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    Quote Originally Posted by nijineko View Post
    ...after all, electric eels wouldn't have developed such a defense if they themselves got zapped by it.
    I've been wanting to use an electric eel, or perhaps electric ixitxachitl, since I saw this:
    Eel-ectric Tree

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    give it the horrid and titanic template. then sic it on the players. ^^
    nijineko the gm: AG16, CoS. nijineko the player: AtG, RttToH; . The Journal of Tala'elowar Kiyiik! .
    CrystalBallLite: the best dice roller on the planet! . nijineko the archivist: the 3.x archive

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    or perhaps a technology based upon harnessing the power of the eels.... Eelpunk?

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    First reaction: primarily underwater? Sounds...suffocating.

    I picked up Stormwrack with the idea of making a high-seas game. It's a great book, but I keep coming to the conclusion that water-adventures should be the exception instead of the rule. It's probably due to the fact that humans never bothered to evolve gills.

    Here are some things I'd like to see in an all-underwater game:
    Underwater (UW) civilization - to make things less barren.
    UW weaponry and armor that don't require calculating penalties all the time.
    UW magic - a new system with a different feel than land-lubber magic. Less emphasis on motions and paper.
    Land alienation - the reason no one goes above water is because the airy-world is alien, unknown, or hazardous.

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    New review of Cerulean Seas is up on YouTube:

    http://www.youtube.com/watch?v=N07BLXWJ_l4

    Note: There will be a revised copy of Cerulean Seas available in mid-January that will:

    1) Incorporate Pathfinder Bestiary 2
    2) Fix minor errata that popped up since its release
    3) Address some of the concerns raised in the review above (and future reviews). So keep up the feedback! It will make this book even better.

    The revised copy (as well as future revisions) will be available for free for all who downloaded the original product.

    ---------- Post added at 08:37 AM ---------- Previous post was at 08:34 AM ----------

    Quote Originally Posted by DMMike View Post
    First reaction: primarily underwater? Sounds...suffocating.

    I picked up Stormwrack with the idea of making a high-seas game. It's a great book, but I keep coming to the conclusion that water-adventures should be the exception instead of the rule. It's probably due to the fact that humans never bothered to evolve gills.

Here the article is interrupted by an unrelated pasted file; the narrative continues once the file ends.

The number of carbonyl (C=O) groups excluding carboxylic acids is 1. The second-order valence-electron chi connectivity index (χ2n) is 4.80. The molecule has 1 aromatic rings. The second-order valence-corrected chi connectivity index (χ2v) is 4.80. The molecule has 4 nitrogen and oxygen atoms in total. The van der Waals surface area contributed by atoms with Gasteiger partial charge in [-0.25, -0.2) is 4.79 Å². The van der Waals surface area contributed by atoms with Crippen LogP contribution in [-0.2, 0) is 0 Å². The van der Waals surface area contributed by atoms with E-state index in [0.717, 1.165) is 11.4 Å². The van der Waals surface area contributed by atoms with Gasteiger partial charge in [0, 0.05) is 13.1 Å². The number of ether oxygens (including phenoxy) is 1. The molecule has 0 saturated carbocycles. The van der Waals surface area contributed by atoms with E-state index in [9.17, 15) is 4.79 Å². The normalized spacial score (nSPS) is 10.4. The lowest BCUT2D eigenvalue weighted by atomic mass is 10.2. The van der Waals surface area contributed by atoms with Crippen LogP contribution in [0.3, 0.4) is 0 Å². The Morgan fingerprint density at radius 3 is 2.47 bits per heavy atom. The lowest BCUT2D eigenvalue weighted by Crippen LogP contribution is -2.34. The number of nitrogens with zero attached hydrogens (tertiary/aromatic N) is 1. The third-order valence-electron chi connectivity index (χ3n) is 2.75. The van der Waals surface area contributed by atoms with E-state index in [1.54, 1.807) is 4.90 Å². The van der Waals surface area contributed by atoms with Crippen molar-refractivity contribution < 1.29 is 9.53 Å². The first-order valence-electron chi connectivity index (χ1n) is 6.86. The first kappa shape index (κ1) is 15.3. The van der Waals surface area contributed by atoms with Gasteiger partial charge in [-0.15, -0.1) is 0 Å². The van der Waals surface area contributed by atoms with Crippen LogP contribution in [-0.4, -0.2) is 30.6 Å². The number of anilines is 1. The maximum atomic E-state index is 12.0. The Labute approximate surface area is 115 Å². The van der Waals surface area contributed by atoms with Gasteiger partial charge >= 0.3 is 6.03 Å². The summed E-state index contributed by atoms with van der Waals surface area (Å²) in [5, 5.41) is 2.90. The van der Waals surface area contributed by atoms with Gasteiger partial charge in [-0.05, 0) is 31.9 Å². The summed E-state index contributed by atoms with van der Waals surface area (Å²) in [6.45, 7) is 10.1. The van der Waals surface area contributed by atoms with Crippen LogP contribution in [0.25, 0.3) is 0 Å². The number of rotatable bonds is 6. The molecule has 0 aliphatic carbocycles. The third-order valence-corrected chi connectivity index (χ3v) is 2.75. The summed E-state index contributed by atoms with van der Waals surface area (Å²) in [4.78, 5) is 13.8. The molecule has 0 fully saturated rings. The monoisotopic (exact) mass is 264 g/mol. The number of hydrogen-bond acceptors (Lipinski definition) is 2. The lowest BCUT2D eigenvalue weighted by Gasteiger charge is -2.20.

Here are some things I'd like to see in an all-underwater game:
    Underwater (UW) civilization - to make things less barren.
    UW weaponry and armor that don't require calculating penalties all the time.
    UW magic - a new system with a different feel than land-lubber magic. Less emphasis on motions and paper.
    Land alienation - the reason no one goes above water is because the airy-world is alien, unknown, or hazardous.
    Cerulean Seas has all of the things that you mentioned and more!

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    A recap of last Sunday's game session, just to set the mood:

    In the last session (12/26), the party arrived at the site known as the Chamber of Dissolution. Charged with the task of inspecting and preparing the ancient clockwork mechanisms within four sites, they recalled freeing the hivemind witch Guri from the Grail of Impurities but leaving the site without attending to the musical machine within. At the second site, known only as the Orb of Purification, the party encountered the spectral kraken Mikrokosmus. One site, the Deadwater Fountain, remained undiscovered.

    It was the undead kraken that shared the means of destroying the enclave of mermaid witches which now wore his tentacles, grafted in place of their tails. The four sites must be prepared with care and a sacrifice must be placed upon the altar hidden beneath the isle, causing the Sinking Isle to rise once more. Then ancient gears would spring into motion, acting in unison to forge a weapon of the mysterious metal known as Oerthblood.

    The tsantsa Meir, once a shellycoat of great power but now an unliving shrunken head slain by her own daughter, reflected upon the party’s predicament. Having visited Turucambi Reef, the party collected the first of three tomes which outlined the means by which her mother Xaetra might be restored to life. With the knowledge gleaned from the first tome, they collected Xaetra’s soul within an artifact known as the Lazarus.